II. COMPASSION. (Proverbs 18:23.) Here, as so often, the duty is suggested by means of a dark picture of the opposite, of its neglect. The rich man who "against the houseless stranger shuts the door," or who, like Dives, fares luxuriously while Lazarus lies in sores at his gate,—these revolt the heart and may more move the conscience than declamations on the positive duty. When chilled by the coldness and severity of selfish man, let the poor and afflicted turn to the "God of all compassion," and to the revelation of him in the "good Samaritan," in Jesus Christ.

III. FRIENDSHIP. (Proverbs 18:24.)

1. The spurious friendship. The more correct rendering of the first half of the verse seems to be, "a man of many companions will prove himself to be worthless." Mere agreeableness may be a surface quality, may spring more from variety than anything else, will soon wear out, cannot be counted on. Number counts for little in friendship.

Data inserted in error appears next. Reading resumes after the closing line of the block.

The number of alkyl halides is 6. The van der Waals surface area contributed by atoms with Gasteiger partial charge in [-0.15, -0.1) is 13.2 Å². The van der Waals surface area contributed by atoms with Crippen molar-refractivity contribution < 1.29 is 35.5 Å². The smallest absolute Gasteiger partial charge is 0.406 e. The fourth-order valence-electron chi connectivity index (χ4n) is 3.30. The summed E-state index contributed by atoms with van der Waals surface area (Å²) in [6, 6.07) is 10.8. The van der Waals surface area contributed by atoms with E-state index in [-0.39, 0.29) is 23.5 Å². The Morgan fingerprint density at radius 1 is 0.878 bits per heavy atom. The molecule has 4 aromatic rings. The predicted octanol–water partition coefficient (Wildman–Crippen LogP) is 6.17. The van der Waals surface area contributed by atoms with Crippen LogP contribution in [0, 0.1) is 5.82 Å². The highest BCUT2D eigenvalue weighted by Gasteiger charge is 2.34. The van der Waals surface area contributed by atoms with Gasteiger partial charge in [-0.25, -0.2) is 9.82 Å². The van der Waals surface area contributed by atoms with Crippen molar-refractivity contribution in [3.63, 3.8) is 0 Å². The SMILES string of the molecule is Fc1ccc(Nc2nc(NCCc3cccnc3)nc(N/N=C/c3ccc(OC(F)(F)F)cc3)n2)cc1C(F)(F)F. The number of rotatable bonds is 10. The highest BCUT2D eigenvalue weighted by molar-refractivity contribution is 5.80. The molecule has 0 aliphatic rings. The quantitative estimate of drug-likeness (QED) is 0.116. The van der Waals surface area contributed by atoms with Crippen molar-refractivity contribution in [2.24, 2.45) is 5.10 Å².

2. The genuine friendship. More tenacious than the mere natural love of kindred, because founded on the affinity of soul with soul. All the purest types of earthly affection and friendship are but hints of the eternal love of him who calls the soul into espousal, friendship, and eternal communion with himself.—J.

HOMILIES BY W. CLARKSON

Proverbs 18:2

(See homily on Proverbs 17:16, Proverbs 17:24.)—C.

Proverbs 18:4

The utterances of wisdom

Taking the sense of this passage to be continuous and not antithetical, and understanding it to refer to the utterances of the wisdom which is from above, we notice their constant characteristics, viz.—